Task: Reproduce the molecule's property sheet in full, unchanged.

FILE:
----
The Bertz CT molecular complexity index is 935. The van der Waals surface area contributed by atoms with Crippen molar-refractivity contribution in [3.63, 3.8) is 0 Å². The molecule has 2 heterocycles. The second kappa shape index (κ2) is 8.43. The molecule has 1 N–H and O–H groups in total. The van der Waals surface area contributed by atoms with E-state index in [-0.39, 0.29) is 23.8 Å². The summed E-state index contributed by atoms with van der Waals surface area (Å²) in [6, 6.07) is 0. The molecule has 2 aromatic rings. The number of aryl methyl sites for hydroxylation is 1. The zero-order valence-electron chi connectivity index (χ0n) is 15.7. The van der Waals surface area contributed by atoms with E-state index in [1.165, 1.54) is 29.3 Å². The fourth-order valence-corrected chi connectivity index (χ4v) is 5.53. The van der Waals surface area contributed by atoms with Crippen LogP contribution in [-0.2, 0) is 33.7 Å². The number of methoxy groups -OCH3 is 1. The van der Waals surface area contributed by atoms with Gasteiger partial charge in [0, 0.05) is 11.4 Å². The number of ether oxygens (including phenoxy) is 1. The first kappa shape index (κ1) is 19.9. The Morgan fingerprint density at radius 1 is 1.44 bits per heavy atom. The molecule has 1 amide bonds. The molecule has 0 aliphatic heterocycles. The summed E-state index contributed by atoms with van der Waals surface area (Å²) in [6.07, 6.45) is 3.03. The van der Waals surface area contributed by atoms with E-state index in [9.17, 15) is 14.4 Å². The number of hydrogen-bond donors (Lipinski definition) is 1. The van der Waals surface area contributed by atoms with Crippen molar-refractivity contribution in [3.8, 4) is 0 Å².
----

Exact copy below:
The Bertz CT molecular complexity index is 935. The van der Waals surface area contributed by atoms with Crippen molar-refractivity contribution in [3.63, 3.8) is 0 Å². The molecule has 2 heterocycles. The second kappa shape index (κ2) is 8.43. The molecule has 1 N–H and O–H groups in total. The van der Waals surface area contributed by atoms with E-state index in [-0.39, 0.29) is 23.8 Å². The summed E-state index contributed by atoms with van der Waals surface area (Å²) in [6, 6.07) is 0. The molecule has 2 aromatic rings. The number of aryl methyl sites for hydroxylation is 1. The zero-order valence-electron chi connectivity index (χ0n) is 15.7. The van der Waals surface area contributed by atoms with E-state index in [1.165, 1.54) is 29.3 Å². The fourth-order valence-corrected chi connectivity index (χ4v) is 5.53. The van der Waals surface area contributed by atoms with Crippen LogP contribution in [-0.2, 0) is 33.7 Å². The number of methoxy groups -OCH3 is 1. The van der Waals surface area contributed by atoms with Gasteiger partial charge in [0, 0.05) is 11.4 Å². The number of ether oxygens (including phenoxy) is 1. The first kappa shape index (κ1) is 19.9. The Morgan fingerprint density at radius 1 is 1.44 bits per heavy atom. The molecule has 1 amide bonds. The molecule has 0 aliphatic heterocycles. The summed E-state index contributed by atoms with van der Waals surface area (Å²) in [6.07, 6.45) is 3.03. The van der Waals surface area contributed by atoms with E-state index in [9.17, 15) is 14.4 Å². The number of hydrogen-bond donors (Lipinski definition) is 1. The van der Waals surface area contributed by atoms with Crippen molar-refractivity contribution in [3.8, 4) is 0 Å².